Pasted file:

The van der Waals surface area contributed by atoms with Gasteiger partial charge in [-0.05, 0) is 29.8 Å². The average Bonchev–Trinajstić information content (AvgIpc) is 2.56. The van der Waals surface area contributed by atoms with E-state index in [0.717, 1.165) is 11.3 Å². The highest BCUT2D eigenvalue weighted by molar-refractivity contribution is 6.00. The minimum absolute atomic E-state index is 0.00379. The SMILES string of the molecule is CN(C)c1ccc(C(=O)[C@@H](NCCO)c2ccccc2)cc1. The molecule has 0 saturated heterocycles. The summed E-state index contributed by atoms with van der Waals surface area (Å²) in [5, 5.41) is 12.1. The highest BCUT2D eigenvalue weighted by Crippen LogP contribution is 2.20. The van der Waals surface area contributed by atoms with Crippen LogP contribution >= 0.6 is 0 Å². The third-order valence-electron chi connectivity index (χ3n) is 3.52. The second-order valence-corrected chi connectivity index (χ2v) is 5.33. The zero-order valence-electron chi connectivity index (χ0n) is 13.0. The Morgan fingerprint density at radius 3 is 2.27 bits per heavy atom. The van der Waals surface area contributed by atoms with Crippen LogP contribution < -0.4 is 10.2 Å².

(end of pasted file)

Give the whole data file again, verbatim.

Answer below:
The van der Waals surface area contributed by atoms with Gasteiger partial charge in [-0.05, 0) is 29.8 Å². The average Bonchev–Trinajstić information content (AvgIpc) is 2.56. The van der Waals surface area contributed by atoms with E-state index in [0.717, 1.165) is 11.3 Å². The highest BCUT2D eigenvalue weighted by molar-refractivity contribution is 6.00. The minimum absolute atomic E-state index is 0.00379. The SMILES string of the molecule is CN(C)c1ccc(C(=O)[C@@H](NCCO)c2ccccc2)cc1. The molecule has 0 saturated heterocycles. The summed E-state index contributed by atoms with van der Waals surface area (Å²) in [5, 5.41) is 12.1. The highest BCUT2D eigenvalue weighted by Crippen LogP contribution is 2.20. The van der Waals surface area contributed by atoms with Crippen LogP contribution >= 0.6 is 0 Å². The third-order valence-electron chi connectivity index (χ3n) is 3.52. The second-order valence-corrected chi connectivity index (χ2v) is 5.33. The zero-order valence-electron chi connectivity index (χ0n) is 13.0. The Morgan fingerprint density at radius 3 is 2.27 bits per heavy atom. The van der Waals surface area contributed by atoms with Crippen LogP contribution < -0.4 is 10.2 Å².